A long-awaited, $867 billion farm bill is on its way to President Donald Trump’s desk with overwhelming bipartisan support that didn’t include three Colorado Republican congressmen.
The U.S. House on Wednesday voted 369-47 to approve the farm bill and send it to the president for his signature after the Senate approved the compromise version Tuesday 87-13.
Among those 47 “no” votes in the House were departing U.S. Rep. Mike Coffman of Aurora and U.S. Reps. Doug Lamborn of Colorado Springs and Ken Buck of Greeley.
The farm bill — known as the Agriculture Improvement Act of 2018 — is a five-year extension of various agricultural programs as well as food assistance to low-income Americans. It replaces the previous farm bill that expired at the end of September.
The three Colorado lawmakers who voted “no” cited the removal of work requirements for food-stamp recipients under the Supplemental Nutrition Assistance Program (SNAP) program that were in an earlier version of the bill, among other objections.
An earlier House-passed version included enhanced requirements for SNAP, which was also supported by the Trump administration, but those changes were a nonstarter in the Senate and were never included in its version, nor in the bill’s final compromise that emerged from a conference committee.
“I voted against the Farm Bill simply because the SNAP reforms were removed from the final legislation,” said Lamborn. “This was a missed opportunity — the reforms were meant to improve the program and help hard-working Americans.
“Instead, the SNAP requirements were slashed and conservative policy ignored. Too many Americans are on food stamps because we have few restrictions on able-bodied people accessing the benefits that were originally intended for those who could not work or who had minor dependents.”
Among the bill’s most significant features: legalization of hemp.
The legislation would federally legalize cultivation and distribution of industrial hemp, which is still classified by the Drug Enforcement Agency as a schedule 1 drug.
Gov-elect Jared Polis “fought hard and successfully for several provisions in the farm bill,” including de-scheduling hemp and allowing for better wildfire mitigation, according to a statement from his office.
“He has advocated for these provisions for years” through measures such as the Hemp Farming Act and the National Forest System Vegetation Management Pilot Program Act, the statement added.
“This is a pivotal and long-overdue moment for hemp in America,” said Shawn Hauser, chair of the Hemp and Cannabinoids Practice Group at the Denver cannabis law firm Vicente Sederberg. “Following decades of prohibition under outdated drug laws, hemp will finally be treated like other crops and legal for U.S. farmers to grow. This historic legislation holds a lot of promise for our economy, the environment, and future generations.”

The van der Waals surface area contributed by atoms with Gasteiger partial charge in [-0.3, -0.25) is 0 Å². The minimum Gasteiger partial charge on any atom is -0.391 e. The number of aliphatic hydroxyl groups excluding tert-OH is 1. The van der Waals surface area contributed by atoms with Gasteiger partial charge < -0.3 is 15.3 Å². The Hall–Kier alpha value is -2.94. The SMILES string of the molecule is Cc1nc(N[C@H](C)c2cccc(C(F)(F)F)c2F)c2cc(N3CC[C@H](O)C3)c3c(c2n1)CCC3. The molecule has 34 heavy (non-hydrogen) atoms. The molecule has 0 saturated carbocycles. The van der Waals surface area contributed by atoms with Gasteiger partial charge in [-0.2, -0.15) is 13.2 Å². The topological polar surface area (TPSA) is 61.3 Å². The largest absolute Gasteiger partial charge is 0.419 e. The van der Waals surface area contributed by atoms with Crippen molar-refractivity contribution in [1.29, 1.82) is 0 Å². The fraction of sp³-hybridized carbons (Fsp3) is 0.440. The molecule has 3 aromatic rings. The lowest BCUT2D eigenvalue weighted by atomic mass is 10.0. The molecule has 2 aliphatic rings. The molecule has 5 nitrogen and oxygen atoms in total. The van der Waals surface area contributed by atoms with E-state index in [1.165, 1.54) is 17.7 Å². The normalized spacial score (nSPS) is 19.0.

U.S. Rep Scott Tipton, the lone Colorado Republican to vote in favor, said in a statement that the farm bill “maintains and strengthens critical safety nets for U.S. farmers who work to provide healthy, affordable food for families across the country and the world. The bill also includes important provisions to protect and restore threatened habitats, help prevent catastrophic wildfires across the West and create more economic opportunities for the 3rd Congressional District through the production of industrial hemp.”
The farm bill’s final version includes a Tipton amendment to “streamline an approval process for vegetation management projects to protect and restore the habitat of sage-grouse and mule deer.”
Tipton said the farm bill also includes provisions to help the U.S. Forest Service “proactively manage National Forests and prevent catastrophic wildfires. The bill will allow the USFS to establish a pilot program for clearing overgrown vegetation around power lines and other utility infrastructure, as well as allow for the removal of trees that have become hazardous fuel due to disease and insect infestation.”
Colorado’s Democratic U.S. Sen. Michael Bennet, a member of the Senate Committee on Agriculture, Nutrition, and Forestry said Tuesday, “We committed to passing a farm bill this year, and that’s exactly what we intend to do. We appreciate the conference committee’s hard work to reach a bipartisan bill that legalizes hemp, conserves land and water, combats climate change, and bolsters economic security in rural communities. The finish line is in sight. Now Congress needs to do what’s right for Colorado and send this bill to the President’s desk.”
Republican U.S. Sen. Cory Gardner joined Bennet in supporting the compromise bill Tuesday.
“As a fifth generation Coloradan from a small town on the eastern plains where agriculture is a way of life, I know how important it is that Congress has reached a bipartisan agreement on the farm bill,” Gardner said in a statement. “As a result of low commodity prices, our agriculture community has been struggling for the past few years and this has had a profound impact on my own community and rural communities across the state and country. The farm bill provides long-term certainty to farmers and ranchers throughout Colorado and even includes provisions that will specifically help Colorado farmers and ranchers.
“Several provisions I worked on include providing farmers and ranchers relief from drought, using technology to better implement dryland farming practices, providing resources to combat deadly diseases that wipe out hop fields, and making industrial hemp legal to make sure Colorado farmers are free to use their land how they see fit,” Gardner added. “All of these initiatives will help Colorado’s agriculture community and this is another example of how Congress can work together in a bipartisan manner to help the American people.”
The Associated Press contributed to this story.